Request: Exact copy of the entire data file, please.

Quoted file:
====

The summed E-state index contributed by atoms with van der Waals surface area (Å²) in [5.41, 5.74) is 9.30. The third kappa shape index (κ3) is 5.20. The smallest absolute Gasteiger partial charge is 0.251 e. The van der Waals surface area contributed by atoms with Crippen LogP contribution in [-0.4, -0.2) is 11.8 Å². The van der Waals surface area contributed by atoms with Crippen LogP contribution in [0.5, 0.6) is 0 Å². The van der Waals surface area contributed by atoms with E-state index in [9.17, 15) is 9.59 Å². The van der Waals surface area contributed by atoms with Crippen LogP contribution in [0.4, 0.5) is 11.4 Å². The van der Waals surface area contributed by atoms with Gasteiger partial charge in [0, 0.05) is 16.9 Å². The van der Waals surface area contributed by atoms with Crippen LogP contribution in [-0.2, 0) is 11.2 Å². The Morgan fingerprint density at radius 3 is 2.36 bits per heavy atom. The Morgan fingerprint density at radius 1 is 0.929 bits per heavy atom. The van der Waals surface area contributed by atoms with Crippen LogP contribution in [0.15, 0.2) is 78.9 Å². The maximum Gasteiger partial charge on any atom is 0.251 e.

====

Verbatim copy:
The summed E-state index contributed by atoms with van der Waals surface area (Å²) in [5.41, 5.74) is 9.30. The third kappa shape index (κ3) is 5.20. The smallest absolute Gasteiger partial charge is 0.251 e. The van der Waals surface area contributed by atoms with Crippen LogP contribution in [-0.4, -0.2) is 11.8 Å². The van der Waals surface area contributed by atoms with Crippen LogP contribution in [0.5, 0.6) is 0 Å². The van der Waals surface area contributed by atoms with E-state index in [9.17, 15) is 9.59 Å². The van der Waals surface area contributed by atoms with Crippen LogP contribution in [0.4, 0.5) is 11.4 Å². The van der Waals surface area contributed by atoms with Gasteiger partial charge in [0, 0.05) is 16.9 Å². The van der Waals surface area contributed by atoms with Crippen LogP contribution in [-0.2, 0) is 11.2 Å². The Morgan fingerprint density at radius 3 is 2.36 bits per heavy atom. The Morgan fingerprint density at radius 1 is 0.929 bits per heavy atom. The van der Waals surface area contributed by atoms with Crippen LogP contribution in [0.15, 0.2) is 78.9 Å². The maximum Gasteiger partial charge on any atom is 0.251 e.